Lockheed Martin X-35
The Lockheed Martin X-35 was a testbed as part of the " Joint Strike Fighter" program ( abbreviated JSF, German " common combat aircraft "). After the X -35 against the competitor of Boeing, the X -32 was able to prevail, it was further developed into the F -35 Lightning II.
The requirements for the JSF emerged in the so-called " Joint Advanced Strike Technology " program (abbreviated JAST, German " common advanced fighting technique "). The officially on 24 January 1994 launched program actually started already in 1993. The JAST program replaced the previous programs " Multi-Role Fighter " and "A / FX ". On the located at this point in the development machine F -22 Raptor and F/A-18E/F Super Hornet, it had no influence. Thus began the requirements for the JSF set. In addition to the different flight performance, which should be provided, and the weapons and sensor technology has been defined, and called for stealth are some. To reduce costs it was decided early on that the JSF should be based on a strong single- engine design, as used in the F -16 and, to a slight dual interpretation, as in the F-18 they Hornet the euro Fighter Typhoon or French Rafale is being used. Based on these requirements ranged initially Boeing, Lockheed Martin, McDonnell Douglas, along with British Aerospace and Northrop a first concepts. After Great Britain also joined and together with the USMC called in the program a STOVL version to replace the Harrier, Northrop withdrew from the competition, because you kept the financial risk too big. On November 16, 1996 Boeing and Lockheed Martin were charged with the development of two prototypes. The construction contract had a volume of 750 mil. U.S. $. The design of McDonnell Douglas was rejected as too complex.
The X-35 made its first flight on 24 October 2000, during the X -32 this was achieved already on 18 September. In the nearly one-year test program could meet the requirements, according to William Bach, an official of the U.S. Department of Defense, both models. A special feature of the test program was of course the demonstration of vertical take-off and landing characteristics. This was the X -32 for the first time on 22 February 2001. X -35B could this show, however, until 24 June 2001.
On 26 October 2001, the X -35 was declared the winner, with which the construction contract for the JSF went to Lockheed Martin. The decisive factor was the conventional interpretation of the X -35, which was a lower development risk. The lift system of the X -32 was significantly more complex and thus the STOVL version would probably become much more expensive. At the same time suffered from the X -32 partly from weight problems, which is why the flight performance of the X-35 were better. Also, economic reasons have played in the decision for Lockheed Martin a role, as the company as a pure defense company is dependent on large orders of the Pentagon, while Boeing is able to survive by his civilian area without the JSF contract.
The X-35 is a relatively conventional design. Consisting of delta wing with elevator and rudder dual many elements of the F -22 are included in the design, due to the stealth requirements. The tail fins are angled slightly outward. In the same angle to it are the air intakes, which are buckled inwards at the front end. This feature came from the F -105 Thunderchief. Some of the weapons carried internally by externally mounted weapons not to increase the radar cross section.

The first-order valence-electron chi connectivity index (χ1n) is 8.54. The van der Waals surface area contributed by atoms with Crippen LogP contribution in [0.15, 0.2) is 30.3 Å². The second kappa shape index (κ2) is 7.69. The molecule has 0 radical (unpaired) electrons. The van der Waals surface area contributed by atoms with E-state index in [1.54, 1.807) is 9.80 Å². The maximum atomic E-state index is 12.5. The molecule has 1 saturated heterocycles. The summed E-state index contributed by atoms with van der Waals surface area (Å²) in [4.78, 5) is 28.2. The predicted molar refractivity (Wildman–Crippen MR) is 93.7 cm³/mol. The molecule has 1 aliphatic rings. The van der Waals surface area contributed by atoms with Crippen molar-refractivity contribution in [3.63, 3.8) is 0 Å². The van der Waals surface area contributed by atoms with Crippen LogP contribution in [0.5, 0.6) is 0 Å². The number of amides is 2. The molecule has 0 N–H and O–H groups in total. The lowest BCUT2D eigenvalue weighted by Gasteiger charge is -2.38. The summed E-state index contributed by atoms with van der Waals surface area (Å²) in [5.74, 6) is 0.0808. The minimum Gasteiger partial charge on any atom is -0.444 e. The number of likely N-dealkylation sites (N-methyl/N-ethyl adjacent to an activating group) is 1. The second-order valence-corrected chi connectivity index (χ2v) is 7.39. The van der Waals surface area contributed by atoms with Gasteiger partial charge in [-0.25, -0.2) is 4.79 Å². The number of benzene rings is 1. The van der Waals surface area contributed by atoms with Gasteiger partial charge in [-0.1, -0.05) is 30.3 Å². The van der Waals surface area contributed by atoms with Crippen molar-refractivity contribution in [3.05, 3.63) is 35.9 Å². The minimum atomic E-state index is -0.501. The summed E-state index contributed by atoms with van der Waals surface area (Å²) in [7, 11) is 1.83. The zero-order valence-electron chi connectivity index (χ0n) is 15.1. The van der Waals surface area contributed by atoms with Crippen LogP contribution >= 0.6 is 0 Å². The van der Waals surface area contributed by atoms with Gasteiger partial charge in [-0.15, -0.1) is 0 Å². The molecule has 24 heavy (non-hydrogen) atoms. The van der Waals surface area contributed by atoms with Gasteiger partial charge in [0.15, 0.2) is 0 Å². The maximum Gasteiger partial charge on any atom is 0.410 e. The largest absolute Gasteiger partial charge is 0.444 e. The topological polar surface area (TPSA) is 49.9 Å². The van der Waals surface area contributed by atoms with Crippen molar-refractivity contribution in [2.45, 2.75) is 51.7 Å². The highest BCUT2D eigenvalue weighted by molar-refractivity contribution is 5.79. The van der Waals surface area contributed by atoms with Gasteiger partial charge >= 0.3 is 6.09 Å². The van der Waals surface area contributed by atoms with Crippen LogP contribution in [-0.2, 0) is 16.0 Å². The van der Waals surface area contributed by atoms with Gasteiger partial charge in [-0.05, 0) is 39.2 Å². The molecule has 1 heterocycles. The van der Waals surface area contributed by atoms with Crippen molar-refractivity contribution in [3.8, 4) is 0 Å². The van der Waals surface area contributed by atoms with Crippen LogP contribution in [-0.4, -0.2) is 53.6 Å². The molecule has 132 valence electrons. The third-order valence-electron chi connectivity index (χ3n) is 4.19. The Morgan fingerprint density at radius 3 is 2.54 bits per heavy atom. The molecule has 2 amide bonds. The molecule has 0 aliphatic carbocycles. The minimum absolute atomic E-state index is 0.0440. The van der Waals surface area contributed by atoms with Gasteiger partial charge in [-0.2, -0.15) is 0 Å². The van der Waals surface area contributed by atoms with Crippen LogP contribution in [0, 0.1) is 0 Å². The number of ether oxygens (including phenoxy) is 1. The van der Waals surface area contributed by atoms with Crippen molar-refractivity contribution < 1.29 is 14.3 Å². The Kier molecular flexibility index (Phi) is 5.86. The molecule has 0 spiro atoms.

The X -35A is the basic version of the JSF and is an aircraft with conventional take-off and landing characteristics ( CTOL ). The first flight took place on 24 October 2000 in Palmdale ( California / USA), the first supersonic flight on 21 November 2000. After the test, the X -35A was completed in November, was from this the X -35B.
The X -35B is an aircraft that can take off and land vertically (VTOL ), but is used mainly the STOVL variant ( short takeoff and vertical landing). The suspension stability is achieved by a Liftfan behind the cockpit ( arrangement as in the EEA VJ 101), which is connected to the only engine in the rear, as well as the exhaust jet, which after by a " 3 -Bearing Swivel Module" by 90 ° can be swung down. The control of the aircraft powered by the engine is done by nozzles in the wings. The first hover over a grid was held in Palmdale ( California / USA) on 22 February 2001. The first transition from hover to horizontal flight was successfully carried out on July 3 at Edwards AFB (USA ), the transition from horizontal flight to vertical landing on 16 July 2001.
This version is designed for use on conventional ( Catapult ) aircraft carriers (CV). The main distinguishing features are the enlarged wings, the reinforced landing gear and the tail hook on the rear. The first flight took place on December 16, 2000 held in Palmdale ( California / USA), between January 2001 and 10 March 2001 3 250 simulated aircraft carrier landings were carried out.
- Minimum (empty weight ): 266 kg / m²
- Maximum (Max takeoff weight ): 522 kg / m²
- A Pratt & Whitney PW611 - turbofan engine
- A Rolls -Royce Lift System
- With afterburner: 156.07 kN
- Without afterburner: 111.83 kN
- STOVL thrust: 80 kN
- Control jets: 12 kN
- Maximum (empty weight ): 1.40
- Minimum (maximum takeoff weight ): 0.71